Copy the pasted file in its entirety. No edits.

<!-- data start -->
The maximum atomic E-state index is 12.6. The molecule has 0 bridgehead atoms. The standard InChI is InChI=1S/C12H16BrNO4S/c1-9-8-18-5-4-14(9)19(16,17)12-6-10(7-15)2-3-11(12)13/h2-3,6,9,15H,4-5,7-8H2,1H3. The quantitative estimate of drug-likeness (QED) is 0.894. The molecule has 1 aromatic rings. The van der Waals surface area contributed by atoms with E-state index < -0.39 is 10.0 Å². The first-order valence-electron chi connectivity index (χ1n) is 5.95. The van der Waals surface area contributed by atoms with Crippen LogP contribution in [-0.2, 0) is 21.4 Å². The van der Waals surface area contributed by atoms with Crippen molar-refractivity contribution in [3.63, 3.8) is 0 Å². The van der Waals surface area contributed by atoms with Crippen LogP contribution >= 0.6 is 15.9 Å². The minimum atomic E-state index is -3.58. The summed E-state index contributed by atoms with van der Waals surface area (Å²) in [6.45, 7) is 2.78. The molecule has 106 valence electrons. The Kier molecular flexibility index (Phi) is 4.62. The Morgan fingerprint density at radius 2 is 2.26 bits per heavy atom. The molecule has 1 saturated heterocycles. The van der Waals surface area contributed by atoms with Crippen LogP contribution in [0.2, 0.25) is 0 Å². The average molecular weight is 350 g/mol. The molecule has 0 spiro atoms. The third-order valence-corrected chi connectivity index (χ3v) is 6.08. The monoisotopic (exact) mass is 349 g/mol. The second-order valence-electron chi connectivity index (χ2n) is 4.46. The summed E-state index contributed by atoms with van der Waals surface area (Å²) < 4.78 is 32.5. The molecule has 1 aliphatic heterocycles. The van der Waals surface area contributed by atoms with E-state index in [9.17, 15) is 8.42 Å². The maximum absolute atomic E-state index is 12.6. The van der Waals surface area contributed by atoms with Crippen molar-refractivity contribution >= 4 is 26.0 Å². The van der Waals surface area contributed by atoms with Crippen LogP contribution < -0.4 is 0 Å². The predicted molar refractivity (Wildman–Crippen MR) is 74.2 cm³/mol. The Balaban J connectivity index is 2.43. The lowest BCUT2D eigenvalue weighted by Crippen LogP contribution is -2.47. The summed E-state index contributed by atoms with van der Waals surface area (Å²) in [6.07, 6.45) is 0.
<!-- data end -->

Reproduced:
The maximum atomic E-state index is 12.6. The molecule has 0 bridgehead atoms. The standard InChI is InChI=1S/C12H16BrNO4S/c1-9-8-18-5-4-14(9)19(16,17)12-6-10(7-15)2-3-11(12)13/h2-3,6,9,15H,4-5,7-8H2,1H3. The quantitative estimate of drug-likeness (QED) is 0.894. The molecule has 1 aromatic rings. The van der Waals surface area contributed by atoms with E-state index < -0.39 is 10.0 Å². The first-order valence-electron chi connectivity index (χ1n) is 5.95. The van der Waals surface area contributed by atoms with Crippen LogP contribution in [-0.2, 0) is 21.4 Å². The van der Waals surface area contributed by atoms with Crippen molar-refractivity contribution in [3.63, 3.8) is 0 Å². The van der Waals surface area contributed by atoms with Crippen LogP contribution >= 0.6 is 15.9 Å². The minimum atomic E-state index is -3.58. The summed E-state index contributed by atoms with van der Waals surface area (Å²) in [6.45, 7) is 2.78. The molecule has 106 valence electrons. The Kier molecular flexibility index (Phi) is 4.62. The Morgan fingerprint density at radius 2 is 2.26 bits per heavy atom. The molecule has 1 saturated heterocycles. The van der Waals surface area contributed by atoms with Crippen LogP contribution in [0.2, 0.25) is 0 Å². The average molecular weight is 350 g/mol. The molecule has 0 spiro atoms. The third-order valence-corrected chi connectivity index (χ3v) is 6.08. The monoisotopic (exact) mass is 349 g/mol. The second-order valence-electron chi connectivity index (χ2n) is 4.46. The summed E-state index contributed by atoms with van der Waals surface area (Å²) < 4.78 is 32.5. The molecule has 1 aliphatic heterocycles. The van der Waals surface area contributed by atoms with E-state index in [9.17, 15) is 8.42 Å². The maximum absolute atomic E-state index is 12.6. The van der Waals surface area contributed by atoms with Crippen molar-refractivity contribution >= 4 is 26.0 Å². The van der Waals surface area contributed by atoms with Crippen LogP contribution < -0.4 is 0 Å². The predicted molar refractivity (Wildman–Crippen MR) is 74.2 cm³/mol. The Balaban J connectivity index is 2.43. The lowest BCUT2D eigenvalue weighted by Crippen LogP contribution is -2.47. The summed E-state index contributed by atoms with van der Waals surface area (Å²) in [6.07, 6.45) is 0.